‘Space’ has taken centre-stage once again; a spot that it had occupied during the days of Chandrayaan-2, with the Finance Minister Nirmala Sitaraman opening the doors for private sector participation in all space activities.
While that is quite epochal, something else happened in the United States (US) relating to space, far away from media glare.
In April 2020, in the thick of the Covid-19 crisis, the US President signed an executive order, which in effect said the US would oppose any objections to mine minerals from the Moon.
Why would (or could) anybody object to any country mining anything from the Moon, or elsewhere in space, such as asteroids?
The answer to this lies in the so-called ‘Moon Agreement’ of 1979, brought in the United Nations Office for Outer Space Affairs (UNOOSA). India signed this ‘Agreement Governing the Activities of States on the Moon and Other Celestial Bodies, but never ratified it. Now, after the US have shown the way, there is a call for India to formally exit it.
On the face of it, the Moon Agreement is benign—it seeks to “promote rule of law in this human endeavor”, and says that human activities on the Moon should be peaceful, never hostile and in accordance with international law. This means, no military bases on the Moon, no “disruption of the existing balance of its (Moon’s) environment”, share information etc.
But deeper hidden meanings in the provisions have been found to be problematic. As such, only 18 countries signed the agreement, including India and France, but not including the US, Russia and China.
Now, in the order signed by Donald Trump, there is a curious sentence, “Uncertainty regarding the right to recover and use space resources, including the extension of the right to commercial recovery and use of lunar resources, however, has discouraged some commercial entities from participating in this enterprise.”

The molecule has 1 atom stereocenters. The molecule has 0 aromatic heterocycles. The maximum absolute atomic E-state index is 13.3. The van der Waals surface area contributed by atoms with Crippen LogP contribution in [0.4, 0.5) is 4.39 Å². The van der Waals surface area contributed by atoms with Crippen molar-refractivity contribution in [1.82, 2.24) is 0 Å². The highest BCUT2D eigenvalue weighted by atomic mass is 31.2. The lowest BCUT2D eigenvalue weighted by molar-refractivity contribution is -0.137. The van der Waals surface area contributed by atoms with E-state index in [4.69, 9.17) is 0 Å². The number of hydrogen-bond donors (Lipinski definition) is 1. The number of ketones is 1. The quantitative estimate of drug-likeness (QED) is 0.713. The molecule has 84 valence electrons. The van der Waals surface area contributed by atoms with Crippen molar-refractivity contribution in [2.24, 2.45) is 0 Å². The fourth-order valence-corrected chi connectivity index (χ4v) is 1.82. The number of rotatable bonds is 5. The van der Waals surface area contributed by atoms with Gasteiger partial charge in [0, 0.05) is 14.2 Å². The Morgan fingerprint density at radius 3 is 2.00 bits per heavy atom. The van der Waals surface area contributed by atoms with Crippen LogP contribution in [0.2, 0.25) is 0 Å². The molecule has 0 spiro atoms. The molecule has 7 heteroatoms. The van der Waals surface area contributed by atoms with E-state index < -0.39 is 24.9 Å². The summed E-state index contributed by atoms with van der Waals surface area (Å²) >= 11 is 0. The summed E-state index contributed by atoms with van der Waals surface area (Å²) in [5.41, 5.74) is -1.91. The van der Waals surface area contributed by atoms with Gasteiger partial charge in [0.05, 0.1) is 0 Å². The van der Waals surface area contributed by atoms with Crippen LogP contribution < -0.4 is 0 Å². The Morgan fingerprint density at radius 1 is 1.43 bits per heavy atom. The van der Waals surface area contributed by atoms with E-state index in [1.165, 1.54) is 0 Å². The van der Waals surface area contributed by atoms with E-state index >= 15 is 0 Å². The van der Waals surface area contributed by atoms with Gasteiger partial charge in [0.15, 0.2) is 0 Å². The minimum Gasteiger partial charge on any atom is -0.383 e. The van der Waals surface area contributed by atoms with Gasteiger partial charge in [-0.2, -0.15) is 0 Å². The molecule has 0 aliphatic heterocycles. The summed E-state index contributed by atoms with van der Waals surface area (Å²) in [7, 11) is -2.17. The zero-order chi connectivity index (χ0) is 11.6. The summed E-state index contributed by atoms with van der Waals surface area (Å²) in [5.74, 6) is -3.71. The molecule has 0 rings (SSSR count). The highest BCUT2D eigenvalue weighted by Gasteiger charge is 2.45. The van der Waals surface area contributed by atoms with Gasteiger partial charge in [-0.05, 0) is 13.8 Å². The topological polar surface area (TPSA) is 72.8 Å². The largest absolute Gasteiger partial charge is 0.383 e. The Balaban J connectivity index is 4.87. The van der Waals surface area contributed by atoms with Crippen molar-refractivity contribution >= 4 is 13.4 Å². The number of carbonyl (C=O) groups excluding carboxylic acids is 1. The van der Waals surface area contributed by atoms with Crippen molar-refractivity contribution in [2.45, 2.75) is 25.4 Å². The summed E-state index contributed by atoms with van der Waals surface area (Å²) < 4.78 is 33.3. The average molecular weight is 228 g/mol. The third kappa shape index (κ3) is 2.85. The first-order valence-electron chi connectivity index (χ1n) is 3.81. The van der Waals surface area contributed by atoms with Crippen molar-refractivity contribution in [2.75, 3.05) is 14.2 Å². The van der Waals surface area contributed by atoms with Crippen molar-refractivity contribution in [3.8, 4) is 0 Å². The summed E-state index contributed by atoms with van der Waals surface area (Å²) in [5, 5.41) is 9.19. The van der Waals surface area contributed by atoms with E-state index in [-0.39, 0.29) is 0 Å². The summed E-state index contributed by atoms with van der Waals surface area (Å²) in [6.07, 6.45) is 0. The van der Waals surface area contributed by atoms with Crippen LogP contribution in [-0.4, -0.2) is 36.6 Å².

The order further notes that “questions as to whether the 1979 Agreement Governing the Activities of States on the Moon and Other Celestial Bodies (the “Moon Agreement”) establishes the legal framework for nation states concerning the recovery and use of space resources have deepened this uncertainty.”
India must formally exit this agreement, says Dr Chaitanya Giri, a Gateway House Fellow of Space and Ocean Studies Programme, who was earlier affiliated to the Earth-Life Science Institute at Tokyo Institute of Technology and the Geophysical Laboratory at Carnegie Institution for Science.
The problem with the Moon Agreement, Dr Giri told BusinessLine, lies in the Article 4.1, which says that “the exploration and use of the Moon shall be the province of all mankind and shall be carried out for the benefit and in the interests of all countries, irrespective of their degree of economic and scientific development.”
This can be interpreted to mean that if you are a signatory to the agreement, you shall share the fruits of your efforts on the Moon with everybody, whereas if you are not a signatory you won’t have to do so.
“The wording is inherently proscriptive and restrictive,” observes Keith Cowing, a former employee of the US space agency, NASA, and the editor of the American space programme blog, NASA Watch.
There is a fear that China, which is aggressively pursuing the Moon, might create problems invoking the treaty. This was hinted in the US order where it says “the Secretary of State shall object to any attempt by any other state or international organization to treat the Moon Agreement as reflecting or otherwise expressing customary international law.”
China has its own ambitious Moon programme. It recently tested the Flexible Inflatable Cargo Re-entry Vehicle (FICRV), a deep-space capsule, designed to carry Chinese taikonauts to the Moon. “It is an important constituent of China’s plans for an Earth-Moon Special Economic Zone,” says Giri. China expects the zone to generate an astonishing $10 trillion dollars through space-based services and manufacturing, and extraction of extra-terrestrial natural resources, he says.
US, through NASA, has proposed its own international protocols, called Artemis Accords “to establish common set of principles to govern the civil exploration and use of outer space”, which is open for international space agencies to sign on.
“Given these developments, it is time for India to immediately announce its withdrawal from the redundant Moon Agreement,” says Giri. Rather than be a signatory to a treat that most space-faring nations have not signed on, India must make “pragmatic collaborations.”
When Business Line contacted Dr K Sivan, Chairman of the Indian space agency, ISRO and the Secretary of the Department of Space, he said he would first like to understand all the implications of the issue before commenting. A predecessor of Sivan’s, Dr K Radhakrishnan, also refused to comment, as did another top serving ISRO official.